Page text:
I don't even understand what she is getting at; she willing went into a room with him then changed her mind so she yelled; he covered her mouth while she yelled in his hear, then what...he ran away? Oh no, rubbing her shoulders, while drunkenly mumbling or whatever, you know drunk flirting; she shows her dis-appreciation of it and he stopped. Ok, for the benefit of the doubt for all this, we will go along with a strict Judeo-Christian ethic and say what he did was immoral(edit; assuming it even happened). But seriously, all this for two weeks. I get why the media is doing this, they need ratings, something to talk about, etc; but you people?

Are we done with this yet? You people indeed.  We're fine. But Jesus Christ-what is wrong with you?

1. She testified that she was pushed from behind into the bedroom-forced. Not willing.

2.  He didn't run away.  He fell off the bed with her under him because his disgusting friend wanted to get in on his assault.  In the tumult, she fled from the room and locked herself in the bathroom.  He never stopped of his own accord.  He.did.not.stop.  She escaped.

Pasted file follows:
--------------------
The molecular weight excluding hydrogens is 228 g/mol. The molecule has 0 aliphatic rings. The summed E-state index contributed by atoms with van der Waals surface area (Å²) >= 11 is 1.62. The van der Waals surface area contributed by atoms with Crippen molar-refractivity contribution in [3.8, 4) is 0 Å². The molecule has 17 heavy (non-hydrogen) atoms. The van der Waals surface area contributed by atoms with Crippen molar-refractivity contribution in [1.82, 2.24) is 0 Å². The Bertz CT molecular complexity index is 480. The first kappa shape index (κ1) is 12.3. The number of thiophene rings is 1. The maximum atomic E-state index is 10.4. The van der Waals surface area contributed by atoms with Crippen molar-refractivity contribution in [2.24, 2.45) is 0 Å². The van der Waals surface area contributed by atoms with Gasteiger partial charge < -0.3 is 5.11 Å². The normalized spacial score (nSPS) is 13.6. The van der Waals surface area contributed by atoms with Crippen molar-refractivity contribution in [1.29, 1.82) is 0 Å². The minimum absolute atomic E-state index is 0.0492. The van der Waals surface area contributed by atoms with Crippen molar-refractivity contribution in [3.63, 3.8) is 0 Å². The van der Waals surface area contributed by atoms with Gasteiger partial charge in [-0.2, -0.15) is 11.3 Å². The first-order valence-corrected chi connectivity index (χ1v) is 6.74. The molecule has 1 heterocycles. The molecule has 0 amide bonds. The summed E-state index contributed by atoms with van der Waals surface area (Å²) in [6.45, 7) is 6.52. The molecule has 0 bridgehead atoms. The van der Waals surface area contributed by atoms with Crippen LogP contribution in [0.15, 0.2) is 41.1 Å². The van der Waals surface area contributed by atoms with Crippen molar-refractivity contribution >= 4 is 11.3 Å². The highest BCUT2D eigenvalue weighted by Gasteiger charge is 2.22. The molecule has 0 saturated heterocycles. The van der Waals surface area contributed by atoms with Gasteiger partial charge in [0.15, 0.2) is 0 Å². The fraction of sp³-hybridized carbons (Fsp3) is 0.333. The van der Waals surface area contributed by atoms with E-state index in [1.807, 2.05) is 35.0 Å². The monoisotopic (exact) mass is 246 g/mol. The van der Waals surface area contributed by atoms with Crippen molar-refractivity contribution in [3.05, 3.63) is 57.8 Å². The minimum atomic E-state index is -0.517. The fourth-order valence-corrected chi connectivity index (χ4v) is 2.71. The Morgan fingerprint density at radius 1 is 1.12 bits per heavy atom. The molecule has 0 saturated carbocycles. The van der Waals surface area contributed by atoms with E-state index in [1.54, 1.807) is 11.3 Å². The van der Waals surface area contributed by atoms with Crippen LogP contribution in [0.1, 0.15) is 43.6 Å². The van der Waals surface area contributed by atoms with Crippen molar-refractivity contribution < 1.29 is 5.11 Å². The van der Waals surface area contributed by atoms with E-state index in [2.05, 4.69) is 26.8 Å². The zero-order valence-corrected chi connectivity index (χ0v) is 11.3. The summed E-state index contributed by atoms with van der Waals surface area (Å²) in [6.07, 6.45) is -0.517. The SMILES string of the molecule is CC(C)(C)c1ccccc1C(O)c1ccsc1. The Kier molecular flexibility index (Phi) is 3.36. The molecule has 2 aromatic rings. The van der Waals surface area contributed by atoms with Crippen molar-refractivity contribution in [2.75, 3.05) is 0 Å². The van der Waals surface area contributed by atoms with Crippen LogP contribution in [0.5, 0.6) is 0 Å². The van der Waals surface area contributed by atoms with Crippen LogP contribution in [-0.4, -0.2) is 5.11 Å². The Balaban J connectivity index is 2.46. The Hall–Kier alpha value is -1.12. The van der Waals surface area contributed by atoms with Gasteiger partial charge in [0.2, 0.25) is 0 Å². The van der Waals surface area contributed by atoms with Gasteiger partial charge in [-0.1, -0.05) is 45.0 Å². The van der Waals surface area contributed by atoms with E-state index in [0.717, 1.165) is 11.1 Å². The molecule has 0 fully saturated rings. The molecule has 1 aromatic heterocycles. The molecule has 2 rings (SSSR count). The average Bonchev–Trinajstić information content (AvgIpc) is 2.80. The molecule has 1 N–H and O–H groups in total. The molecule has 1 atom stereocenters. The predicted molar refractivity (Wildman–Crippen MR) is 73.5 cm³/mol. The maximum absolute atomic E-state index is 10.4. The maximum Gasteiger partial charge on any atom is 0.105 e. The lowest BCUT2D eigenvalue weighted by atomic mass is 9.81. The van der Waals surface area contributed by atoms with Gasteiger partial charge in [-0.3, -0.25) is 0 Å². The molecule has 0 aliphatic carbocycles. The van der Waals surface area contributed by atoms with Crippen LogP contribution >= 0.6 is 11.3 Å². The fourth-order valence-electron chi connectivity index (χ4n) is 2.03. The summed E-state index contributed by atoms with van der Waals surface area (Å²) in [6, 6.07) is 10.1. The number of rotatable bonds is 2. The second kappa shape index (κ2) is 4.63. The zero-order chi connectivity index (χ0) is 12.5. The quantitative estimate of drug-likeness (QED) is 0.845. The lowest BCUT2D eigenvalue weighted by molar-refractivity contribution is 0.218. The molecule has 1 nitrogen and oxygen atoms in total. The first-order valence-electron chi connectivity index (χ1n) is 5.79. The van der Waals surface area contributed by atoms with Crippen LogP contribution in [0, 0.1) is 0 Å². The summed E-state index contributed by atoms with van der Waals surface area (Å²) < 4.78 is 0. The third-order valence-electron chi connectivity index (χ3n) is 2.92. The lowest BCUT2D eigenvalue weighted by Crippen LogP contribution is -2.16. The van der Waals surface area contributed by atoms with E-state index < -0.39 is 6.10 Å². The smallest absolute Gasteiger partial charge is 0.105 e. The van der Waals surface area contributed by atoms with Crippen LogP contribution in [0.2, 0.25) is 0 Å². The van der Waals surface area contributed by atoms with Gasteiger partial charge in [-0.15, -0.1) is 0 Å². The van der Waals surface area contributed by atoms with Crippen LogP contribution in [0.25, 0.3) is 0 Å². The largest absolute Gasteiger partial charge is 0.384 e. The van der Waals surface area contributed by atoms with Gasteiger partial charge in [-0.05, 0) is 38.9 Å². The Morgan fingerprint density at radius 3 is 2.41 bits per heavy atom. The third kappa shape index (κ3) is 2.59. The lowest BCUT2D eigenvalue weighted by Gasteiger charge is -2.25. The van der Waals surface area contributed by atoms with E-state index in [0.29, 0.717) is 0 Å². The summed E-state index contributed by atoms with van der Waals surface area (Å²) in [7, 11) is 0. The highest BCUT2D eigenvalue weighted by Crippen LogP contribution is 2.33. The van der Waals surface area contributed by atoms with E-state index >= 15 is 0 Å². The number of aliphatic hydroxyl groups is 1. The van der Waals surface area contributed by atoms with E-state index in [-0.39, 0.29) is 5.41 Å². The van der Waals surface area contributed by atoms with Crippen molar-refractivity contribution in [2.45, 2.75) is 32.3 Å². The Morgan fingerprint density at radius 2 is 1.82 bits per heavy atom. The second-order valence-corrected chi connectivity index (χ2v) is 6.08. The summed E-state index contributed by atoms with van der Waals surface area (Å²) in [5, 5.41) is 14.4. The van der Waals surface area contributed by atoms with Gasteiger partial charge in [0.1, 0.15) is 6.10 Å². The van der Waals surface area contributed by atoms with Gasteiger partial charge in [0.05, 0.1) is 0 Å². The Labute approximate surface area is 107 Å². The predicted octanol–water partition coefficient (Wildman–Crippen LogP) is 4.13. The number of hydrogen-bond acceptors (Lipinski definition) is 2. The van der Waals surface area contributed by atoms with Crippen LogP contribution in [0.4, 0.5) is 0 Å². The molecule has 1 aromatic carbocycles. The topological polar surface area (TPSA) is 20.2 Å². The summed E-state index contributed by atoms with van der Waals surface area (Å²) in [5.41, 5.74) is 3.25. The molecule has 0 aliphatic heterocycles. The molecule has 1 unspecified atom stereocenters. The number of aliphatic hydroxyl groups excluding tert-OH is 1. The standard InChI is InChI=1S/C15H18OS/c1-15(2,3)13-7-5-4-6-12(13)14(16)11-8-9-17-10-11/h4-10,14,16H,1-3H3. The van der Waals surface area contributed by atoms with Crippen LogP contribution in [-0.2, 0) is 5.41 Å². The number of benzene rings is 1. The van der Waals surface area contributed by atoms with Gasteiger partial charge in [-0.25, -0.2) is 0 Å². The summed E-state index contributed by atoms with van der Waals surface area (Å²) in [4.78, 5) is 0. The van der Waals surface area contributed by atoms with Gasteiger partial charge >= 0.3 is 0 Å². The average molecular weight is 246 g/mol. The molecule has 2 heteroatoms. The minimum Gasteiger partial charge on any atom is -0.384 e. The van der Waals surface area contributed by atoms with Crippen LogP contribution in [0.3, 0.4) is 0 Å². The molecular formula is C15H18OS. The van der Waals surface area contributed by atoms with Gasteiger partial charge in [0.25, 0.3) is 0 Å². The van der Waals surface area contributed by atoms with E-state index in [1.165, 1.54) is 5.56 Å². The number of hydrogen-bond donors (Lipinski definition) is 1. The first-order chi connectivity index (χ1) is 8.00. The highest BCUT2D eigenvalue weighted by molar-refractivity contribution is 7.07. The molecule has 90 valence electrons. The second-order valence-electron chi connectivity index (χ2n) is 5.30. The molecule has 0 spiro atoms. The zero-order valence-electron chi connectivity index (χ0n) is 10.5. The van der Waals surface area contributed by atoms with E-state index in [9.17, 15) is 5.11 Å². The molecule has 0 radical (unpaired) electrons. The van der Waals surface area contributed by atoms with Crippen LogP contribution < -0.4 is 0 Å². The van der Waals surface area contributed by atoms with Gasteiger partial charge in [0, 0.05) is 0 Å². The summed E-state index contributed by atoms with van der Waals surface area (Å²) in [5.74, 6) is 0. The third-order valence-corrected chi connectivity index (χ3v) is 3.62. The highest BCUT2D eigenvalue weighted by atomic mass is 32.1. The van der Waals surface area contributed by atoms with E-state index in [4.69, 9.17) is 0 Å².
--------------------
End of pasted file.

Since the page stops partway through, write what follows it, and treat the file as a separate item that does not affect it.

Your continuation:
It's one thing to not believe her testimony, but it's just rotten to argue based on things you are making up for the sole purpose of turning an assault into drunk flirting.  Neither party is claiming your set of "facts".  Also, your whitewashed version is still really gross, and I'm concerned about what you think is acceptable flirting behavior. I truly hope that this is something you are making up out of partisan zeal and that this does not reflect your own moral code.
@hoping2retire35  @Wexler
I was hoping to stay away from this thread as it's giving me a dang headache, but I just could not stop thinking about what hoping2retire35 said here... it's... shocking, for lack of a better word.
This is what you would refer to as "flirting?"  That's unacceptable.  Both the behavior AND the dismissive tone you are using to describe it.  If what she said happened did indeed happen, it's TEXTBOOK ASSAULT, not "flirting gone wrong". 
These types of comments  shine a spotlight on the attitudes and beliefs in our society that are problematic.  Like problematic in ways that get people harassed, assaulted, and raped. 
Groping someone is not flirting. 
Covering someones mouth when they try to scream is not flirting.